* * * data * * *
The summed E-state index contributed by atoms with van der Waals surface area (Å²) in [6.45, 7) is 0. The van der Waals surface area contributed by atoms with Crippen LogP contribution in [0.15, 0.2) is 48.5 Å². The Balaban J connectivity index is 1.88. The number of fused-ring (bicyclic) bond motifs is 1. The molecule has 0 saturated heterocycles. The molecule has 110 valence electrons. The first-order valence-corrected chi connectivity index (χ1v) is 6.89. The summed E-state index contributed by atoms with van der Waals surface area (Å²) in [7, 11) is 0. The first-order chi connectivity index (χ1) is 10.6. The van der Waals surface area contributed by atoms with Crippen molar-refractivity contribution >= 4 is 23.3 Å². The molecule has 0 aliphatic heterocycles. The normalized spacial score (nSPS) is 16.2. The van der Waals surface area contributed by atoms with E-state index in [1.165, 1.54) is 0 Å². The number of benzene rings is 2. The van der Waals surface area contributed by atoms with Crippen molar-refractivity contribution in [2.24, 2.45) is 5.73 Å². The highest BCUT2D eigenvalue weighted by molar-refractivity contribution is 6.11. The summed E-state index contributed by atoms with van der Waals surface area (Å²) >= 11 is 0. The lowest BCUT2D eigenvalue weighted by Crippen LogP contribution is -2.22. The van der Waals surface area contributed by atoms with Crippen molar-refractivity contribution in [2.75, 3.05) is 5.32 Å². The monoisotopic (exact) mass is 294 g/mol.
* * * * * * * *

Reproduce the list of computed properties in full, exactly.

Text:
The summed E-state index contributed by atoms with van der Waals surface area (Å²) in [6.45, 7) is 0. The van der Waals surface area contributed by atoms with Crippen LogP contribution in [0.15, 0.2) is 48.5 Å². The Balaban J connectivity index is 1.88. The number of fused-ring (bicyclic) bond motifs is 1. The molecule has 0 saturated heterocycles. The molecule has 110 valence electrons. The first-order valence-corrected chi connectivity index (χ1v) is 6.89. The summed E-state index contributed by atoms with van der Waals surface area (Å²) in [7, 11) is 0. The first-order chi connectivity index (χ1) is 10.6. The van der Waals surface area contributed by atoms with Crippen molar-refractivity contribution >= 4 is 23.3 Å². The molecule has 0 aliphatic heterocycles. The normalized spacial score (nSPS) is 16.2. The van der Waals surface area contributed by atoms with E-state index in [1.165, 1.54) is 0 Å². The number of benzene rings is 2. The van der Waals surface area contributed by atoms with Crippen molar-refractivity contribution in [2.24, 2.45) is 5.73 Å². The highest BCUT2D eigenvalue weighted by molar-refractivity contribution is 6.11. The summed E-state index contributed by atoms with van der Waals surface area (Å²) >= 11 is 0. The lowest BCUT2D eigenvalue weighted by Crippen LogP contribution is -2.22. The van der Waals surface area contributed by atoms with Crippen molar-refractivity contribution in [2.75, 3.05) is 5.32 Å². The monoisotopic (exact) mass is 294 g/mol.